“Blessed is the king who comes in the name of the Lord!

Peace in heaven, and glory in the highest heaven!”

Some of the Pharisees in the crowd said to him, “Teacher, order your disciples to stop.” He answered, “I tell you, if these were silent, the stones would shout out.” Luke 19:29-40

It is hard when you read this passage and be caught in the reenactment of this procession not to feel the excitement that must have accompanied that procession.  It has the feeling of a victory parade but this road ends in a manner that those present, those seeking an earthly king and Messiah who would drive our the Roman oppressor and restore the kingdom to Israel would not expect with some of them perhaps playing a role in the drama that would take place later in the week.  I particularly like the hymn “All Glory Laud and Honor.”

All glory, laud and honor,
To Thee, Redeemer, King,
To Whom the lips of children
Made sweet hosannas ring.

Thou art the King of Israel,
Thou David’s royal Son,
Who in the Lord’s Name comest,
The King and Blessèd One.
Refrain

The company of angels
Are praising Thee on High,
And mortal men and all things
Created make reply.
Refrain

The people of the Hebrews
With palms before Thee went;
Our prayer and praise and anthems
Before Thee we present.
Refrain

To Thee, before Thy passion,
They sang their hymns of praise;
To Thee, now high exalted,
Our melody we raise.
Refrain

Thou didst accept their praises;
Accept the prayers we bring,
Who in all good delightest,
Thou good and gracious King.

During the Liturgy of the Word one of the following is read, either Isaiah 45:21-25 or Isaiah 52:13-53:12, the second being the Song of the Suffering Servant.  The Psalm is Psalm 22 where the Psalmist foretells Jesus’ anguished cry from the Cross; “My God, my God, why have you forsaken me? and are so far from my cry and from the words of my distress?”And then we have the New Testament reading Philippians 2: 5-11, the hymn to Christ is read:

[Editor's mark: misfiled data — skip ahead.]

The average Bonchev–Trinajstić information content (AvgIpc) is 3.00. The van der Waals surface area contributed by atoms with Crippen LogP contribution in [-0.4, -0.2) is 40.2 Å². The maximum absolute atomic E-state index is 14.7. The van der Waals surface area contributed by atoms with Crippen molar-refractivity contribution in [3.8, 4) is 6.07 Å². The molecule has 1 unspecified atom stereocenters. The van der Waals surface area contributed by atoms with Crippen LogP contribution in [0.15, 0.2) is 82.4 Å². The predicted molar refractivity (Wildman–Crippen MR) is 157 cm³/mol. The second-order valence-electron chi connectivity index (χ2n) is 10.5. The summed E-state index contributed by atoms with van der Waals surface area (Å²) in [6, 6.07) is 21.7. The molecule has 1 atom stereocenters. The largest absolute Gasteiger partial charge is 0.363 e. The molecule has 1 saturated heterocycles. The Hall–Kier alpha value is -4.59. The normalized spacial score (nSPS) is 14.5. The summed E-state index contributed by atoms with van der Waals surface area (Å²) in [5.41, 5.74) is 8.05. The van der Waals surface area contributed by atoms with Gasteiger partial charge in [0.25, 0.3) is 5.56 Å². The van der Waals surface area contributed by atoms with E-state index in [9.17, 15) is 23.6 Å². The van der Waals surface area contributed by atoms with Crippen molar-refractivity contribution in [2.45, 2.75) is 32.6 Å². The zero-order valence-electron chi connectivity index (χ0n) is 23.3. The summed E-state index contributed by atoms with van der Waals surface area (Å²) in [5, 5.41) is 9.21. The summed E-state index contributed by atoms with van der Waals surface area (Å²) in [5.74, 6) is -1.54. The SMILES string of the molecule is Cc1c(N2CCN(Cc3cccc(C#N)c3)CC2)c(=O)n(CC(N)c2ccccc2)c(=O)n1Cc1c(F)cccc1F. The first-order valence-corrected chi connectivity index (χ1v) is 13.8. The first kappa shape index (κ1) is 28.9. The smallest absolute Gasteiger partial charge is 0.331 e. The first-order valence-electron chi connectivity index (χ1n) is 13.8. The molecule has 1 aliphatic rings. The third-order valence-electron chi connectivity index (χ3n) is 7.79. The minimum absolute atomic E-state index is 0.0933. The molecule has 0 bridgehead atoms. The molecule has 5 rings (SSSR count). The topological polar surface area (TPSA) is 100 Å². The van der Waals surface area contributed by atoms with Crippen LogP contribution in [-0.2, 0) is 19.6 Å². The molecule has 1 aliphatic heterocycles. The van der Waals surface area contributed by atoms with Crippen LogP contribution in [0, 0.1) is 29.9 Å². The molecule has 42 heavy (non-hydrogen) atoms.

Let the same mind be in you that was in Christ Jesus, who, though he was in the form of God, did not regard equality with God as something to be exploited, but emptied himself, taking the form of a slave, being born in human likeness. And being found in human form, he humbled himself and became obedient to the point of death– even death on a cross. Therefore God also highly exalted him and gave him the name that is above every name, so that at the name of Jesus every knee should bend, in heaven and on earth and under the earth, and every tongue should confess that Jesus Christ is Lord, to the glory of God the Father.”

This year the Passion Narrative is that of Mark (14:1-15:47) but I find the passage in Luke 22:39-71 and 23:1-49 (50-56) to be more dramatic.  The three parts of Luke’s narrative that stand out in this narrative for me are Peter’s denial of Jesus, the interaction of Jesus with those crucified with him and that of the Centurion:

“Then they seized him and led him away, bringing him into the high priest’s house. But Peter was following at a distance. When they had kindled a fire in the middle of the courtyard and sat down together, Peter sat among them. Then a servant-girl, seeing him in the firelight, stared at him and said, “This man also was with him.” But he denied it, saying, “Woman, I do not know him.” A little later someone else, on seeing him, said, “You also are one of them.” But Peter said, “Man, I am not!” Then about an hour later still another kept insisting, “Surely this man also was with him; for he is a Galilean.” But Peter said, “Man, I do not know what you are talking about!” At that moment, while he was still speaking, the cock crowed. The Lord turned and looked at Peter. Then Peter remembered the word of the Lord, how he had said to him, “Before the cock crows today, you will deny me three times.” And he went out and wept bitterly.”

Peter’s denial is in large part because he has had his illusions about Jesus shattered and the fact that he had not understood the message up to that point.  As Bonhoeffer says “Jesus is a rejected Messiah. His rejection robs the passion of its halo of glory. It must be a passion without honor. Suffering and rejection sum up the whole cross of Jesus. To die on the cross means to die despised and rejected of men. Suffering and rejection are laid upon Jesus as a divine necessity, and every attempt to prevent it is the work of the devil, especially when it comes from his own disciples; for it is in fact an attempt to prevent Christ from being Christ.”

Likewise Jesus interaction with the condemned thieves that were crucified with him:

“One of the criminals who were hanged there kept deriding him and saying, “Are you not the Messiah? Save yourself and us!” But the other rebuked him, saying, “Do you not fear God, since you are under the same sentence of condemnation? And we indeed have been condemned justly, for we are getting what we deserve for our deeds, but this man has done nothing wrong.” Then he said, “Jesus, remember me when you come into your kingdom.” He replied, “Truly I tell you, today you will be with me in Paradise.”

Mark (15:25-32) records that interaction in this manner: